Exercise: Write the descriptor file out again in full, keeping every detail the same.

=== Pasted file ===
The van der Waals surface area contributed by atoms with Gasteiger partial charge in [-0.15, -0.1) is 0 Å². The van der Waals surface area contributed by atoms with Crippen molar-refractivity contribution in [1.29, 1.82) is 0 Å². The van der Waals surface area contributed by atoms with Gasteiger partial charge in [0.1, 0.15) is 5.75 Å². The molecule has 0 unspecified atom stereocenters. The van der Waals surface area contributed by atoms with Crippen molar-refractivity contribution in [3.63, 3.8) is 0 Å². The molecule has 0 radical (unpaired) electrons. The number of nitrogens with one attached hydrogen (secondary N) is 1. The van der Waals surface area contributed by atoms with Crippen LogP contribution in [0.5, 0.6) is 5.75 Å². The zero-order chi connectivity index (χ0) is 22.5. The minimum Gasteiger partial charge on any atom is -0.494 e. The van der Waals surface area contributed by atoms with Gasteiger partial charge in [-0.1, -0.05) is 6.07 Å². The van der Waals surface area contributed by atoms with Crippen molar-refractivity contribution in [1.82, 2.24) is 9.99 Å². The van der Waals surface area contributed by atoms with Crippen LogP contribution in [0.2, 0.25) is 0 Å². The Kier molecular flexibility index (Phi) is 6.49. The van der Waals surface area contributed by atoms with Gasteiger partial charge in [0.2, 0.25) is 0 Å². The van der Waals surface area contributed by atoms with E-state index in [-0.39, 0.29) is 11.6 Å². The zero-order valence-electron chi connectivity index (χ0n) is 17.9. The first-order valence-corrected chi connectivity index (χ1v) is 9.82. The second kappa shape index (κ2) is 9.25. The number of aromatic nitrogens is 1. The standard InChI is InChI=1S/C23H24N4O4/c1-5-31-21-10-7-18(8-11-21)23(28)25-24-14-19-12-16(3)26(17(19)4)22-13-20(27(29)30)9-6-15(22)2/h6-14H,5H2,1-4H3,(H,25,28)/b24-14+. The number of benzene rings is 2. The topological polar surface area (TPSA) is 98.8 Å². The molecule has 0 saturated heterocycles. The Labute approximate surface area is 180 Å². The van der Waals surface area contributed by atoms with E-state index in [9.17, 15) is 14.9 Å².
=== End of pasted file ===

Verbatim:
The van der Waals surface area contributed by atoms with Gasteiger partial charge in [-0.15, -0.1) is 0 Å². The van der Waals surface area contributed by atoms with Crippen molar-refractivity contribution in [1.29, 1.82) is 0 Å². The van der Waals surface area contributed by atoms with Gasteiger partial charge in [0.1, 0.15) is 5.75 Å². The molecule has 0 unspecified atom stereocenters. The van der Waals surface area contributed by atoms with Crippen molar-refractivity contribution in [3.63, 3.8) is 0 Å². The molecule has 0 radical (unpaired) electrons. The number of nitrogens with one attached hydrogen (secondary N) is 1. The van der Waals surface area contributed by atoms with Crippen LogP contribution in [0.5, 0.6) is 5.75 Å². The zero-order chi connectivity index (χ0) is 22.5. The minimum Gasteiger partial charge on any atom is -0.494 e. The van der Waals surface area contributed by atoms with Gasteiger partial charge in [-0.1, -0.05) is 6.07 Å². The van der Waals surface area contributed by atoms with Crippen molar-refractivity contribution in [1.82, 2.24) is 9.99 Å². The van der Waals surface area contributed by atoms with Crippen LogP contribution in [0.2, 0.25) is 0 Å². The Kier molecular flexibility index (Phi) is 6.49. The van der Waals surface area contributed by atoms with Gasteiger partial charge in [0.2, 0.25) is 0 Å². The van der Waals surface area contributed by atoms with E-state index in [-0.39, 0.29) is 11.6 Å². The zero-order valence-electron chi connectivity index (χ0n) is 17.9. The first-order valence-corrected chi connectivity index (χ1v) is 9.82. The second kappa shape index (κ2) is 9.25. The number of aromatic nitrogens is 1. The standard InChI is InChI=1S/C23H24N4O4/c1-5-31-21-10-7-18(8-11-21)23(28)25-24-14-19-12-16(3)26(17(19)4)22-13-20(27(29)30)9-6-15(22)2/h6-14H,5H2,1-4H3,(H,25,28)/b24-14+. The number of benzene rings is 2. The topological polar surface area (TPSA) is 98.8 Å². The molecule has 0 saturated heterocycles. The Labute approximate surface area is 180 Å². The van der Waals surface area contributed by atoms with E-state index in [9.17, 15) is 14.9 Å².